The judicial system serves as one channel for effecting positive change in the United States. However, litigation is often criticized as an impractical approach due to its cost-prohibiti ve procedures and inconsistent decisions. This article responds to those criticisms by asserting that no approach can single-handedly create effective social policies. Rather, such policies can only derive from the interpJay among three institutions: grassroots movements, Congress, and the judiciary. Using the historical example of gender inequality in the workforce, the author illustrates that, although the court system may not independently achieve widespread change, it nevertheless plays an indispensable role in the detennination of American social policy.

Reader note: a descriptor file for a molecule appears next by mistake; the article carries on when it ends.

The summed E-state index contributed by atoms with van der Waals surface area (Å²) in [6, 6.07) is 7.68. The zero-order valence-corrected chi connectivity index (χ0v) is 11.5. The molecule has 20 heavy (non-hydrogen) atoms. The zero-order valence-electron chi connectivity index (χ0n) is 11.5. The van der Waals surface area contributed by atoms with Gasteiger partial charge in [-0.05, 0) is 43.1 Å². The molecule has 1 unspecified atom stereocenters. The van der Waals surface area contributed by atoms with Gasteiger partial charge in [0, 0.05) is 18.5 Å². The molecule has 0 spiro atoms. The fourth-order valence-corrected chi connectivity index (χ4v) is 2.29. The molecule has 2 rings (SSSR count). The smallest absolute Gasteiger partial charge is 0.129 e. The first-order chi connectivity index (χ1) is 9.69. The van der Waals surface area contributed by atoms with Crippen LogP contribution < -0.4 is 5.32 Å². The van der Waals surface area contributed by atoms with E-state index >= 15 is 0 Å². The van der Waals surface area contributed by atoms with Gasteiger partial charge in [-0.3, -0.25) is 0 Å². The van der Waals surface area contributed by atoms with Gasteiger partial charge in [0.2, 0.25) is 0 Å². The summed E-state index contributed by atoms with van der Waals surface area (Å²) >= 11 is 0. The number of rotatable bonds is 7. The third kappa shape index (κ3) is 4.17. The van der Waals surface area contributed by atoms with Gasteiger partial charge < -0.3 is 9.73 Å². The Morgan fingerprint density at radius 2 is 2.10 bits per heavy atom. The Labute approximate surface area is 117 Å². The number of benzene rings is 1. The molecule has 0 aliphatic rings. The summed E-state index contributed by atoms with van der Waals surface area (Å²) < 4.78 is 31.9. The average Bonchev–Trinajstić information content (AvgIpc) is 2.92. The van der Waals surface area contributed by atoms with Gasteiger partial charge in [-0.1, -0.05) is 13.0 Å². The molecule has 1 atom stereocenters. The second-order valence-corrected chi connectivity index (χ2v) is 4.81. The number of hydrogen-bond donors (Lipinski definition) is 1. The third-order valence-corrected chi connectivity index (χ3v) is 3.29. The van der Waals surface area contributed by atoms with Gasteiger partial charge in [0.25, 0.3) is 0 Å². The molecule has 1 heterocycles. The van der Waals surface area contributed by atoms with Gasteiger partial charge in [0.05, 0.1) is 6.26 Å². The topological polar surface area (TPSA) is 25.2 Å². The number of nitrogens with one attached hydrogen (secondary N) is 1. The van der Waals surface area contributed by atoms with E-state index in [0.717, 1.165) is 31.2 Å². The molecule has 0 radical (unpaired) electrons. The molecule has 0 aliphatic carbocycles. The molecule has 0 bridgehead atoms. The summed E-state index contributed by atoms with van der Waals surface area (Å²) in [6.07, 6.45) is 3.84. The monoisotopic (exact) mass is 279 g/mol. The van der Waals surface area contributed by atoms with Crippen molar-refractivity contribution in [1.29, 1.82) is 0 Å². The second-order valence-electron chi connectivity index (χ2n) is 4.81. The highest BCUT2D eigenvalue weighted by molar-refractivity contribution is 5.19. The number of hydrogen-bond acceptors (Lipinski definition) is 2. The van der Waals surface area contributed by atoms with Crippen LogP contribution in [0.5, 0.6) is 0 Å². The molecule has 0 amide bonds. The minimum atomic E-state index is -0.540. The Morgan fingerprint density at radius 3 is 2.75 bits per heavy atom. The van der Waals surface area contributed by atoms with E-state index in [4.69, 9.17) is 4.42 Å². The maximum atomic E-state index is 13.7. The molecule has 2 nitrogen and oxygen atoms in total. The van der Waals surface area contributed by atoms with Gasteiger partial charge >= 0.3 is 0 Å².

Who's Really Determining Our Social Policy? Revisiting the Relationship between Congress and the Courts in Workplace Gender Discrimination,
25 Hastings Women's L. R. 327
Available at: http://repository.uchastings.edu/hwlj/vol25/iss2/9